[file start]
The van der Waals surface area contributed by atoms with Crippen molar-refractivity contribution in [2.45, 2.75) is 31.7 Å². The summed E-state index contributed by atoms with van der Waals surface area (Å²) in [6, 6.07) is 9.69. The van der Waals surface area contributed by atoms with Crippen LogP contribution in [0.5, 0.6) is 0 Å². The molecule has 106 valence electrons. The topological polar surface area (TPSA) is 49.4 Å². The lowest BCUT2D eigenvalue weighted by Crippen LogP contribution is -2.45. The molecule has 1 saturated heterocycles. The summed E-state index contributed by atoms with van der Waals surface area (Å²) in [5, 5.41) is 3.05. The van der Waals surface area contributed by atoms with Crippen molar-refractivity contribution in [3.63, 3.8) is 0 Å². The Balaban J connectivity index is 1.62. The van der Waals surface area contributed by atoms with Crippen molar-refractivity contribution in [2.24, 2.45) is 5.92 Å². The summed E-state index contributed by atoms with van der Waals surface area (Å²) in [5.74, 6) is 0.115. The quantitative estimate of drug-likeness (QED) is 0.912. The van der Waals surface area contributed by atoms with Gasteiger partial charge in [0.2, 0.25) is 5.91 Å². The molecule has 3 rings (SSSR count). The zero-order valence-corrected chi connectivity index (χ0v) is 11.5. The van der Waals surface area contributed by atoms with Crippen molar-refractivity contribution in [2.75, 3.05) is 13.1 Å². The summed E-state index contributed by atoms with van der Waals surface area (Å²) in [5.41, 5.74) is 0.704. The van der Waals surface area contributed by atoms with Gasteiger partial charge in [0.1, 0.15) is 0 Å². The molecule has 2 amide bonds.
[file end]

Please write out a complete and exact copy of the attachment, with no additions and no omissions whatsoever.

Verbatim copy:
The van der Waals surface area contributed by atoms with Crippen molar-refractivity contribution in [2.45, 2.75) is 31.7 Å². The summed E-state index contributed by atoms with van der Waals surface area (Å²) in [6, 6.07) is 9.69. The van der Waals surface area contributed by atoms with Crippen LogP contribution in [0.5, 0.6) is 0 Å². The molecule has 106 valence electrons. The topological polar surface area (TPSA) is 49.4 Å². The lowest BCUT2D eigenvalue weighted by Crippen LogP contribution is -2.45. The molecule has 1 saturated heterocycles. The summed E-state index contributed by atoms with van der Waals surface area (Å²) in [5, 5.41) is 3.05. The van der Waals surface area contributed by atoms with Crippen molar-refractivity contribution in [3.63, 3.8) is 0 Å². The Balaban J connectivity index is 1.62. The van der Waals surface area contributed by atoms with Crippen molar-refractivity contribution in [2.24, 2.45) is 5.92 Å². The summed E-state index contributed by atoms with van der Waals surface area (Å²) in [5.74, 6) is 0.115. The quantitative estimate of drug-likeness (QED) is 0.912. The van der Waals surface area contributed by atoms with Gasteiger partial charge in [0.2, 0.25) is 5.91 Å². The molecule has 3 rings (SSSR count). The zero-order valence-corrected chi connectivity index (χ0v) is 11.5. The van der Waals surface area contributed by atoms with Crippen molar-refractivity contribution in [2.75, 3.05) is 13.1 Å². The summed E-state index contributed by atoms with van der Waals surface area (Å²) in [5.41, 5.74) is 0.704. The van der Waals surface area contributed by atoms with Gasteiger partial charge in [0.1, 0.15) is 0 Å². The molecule has 2 amide bonds.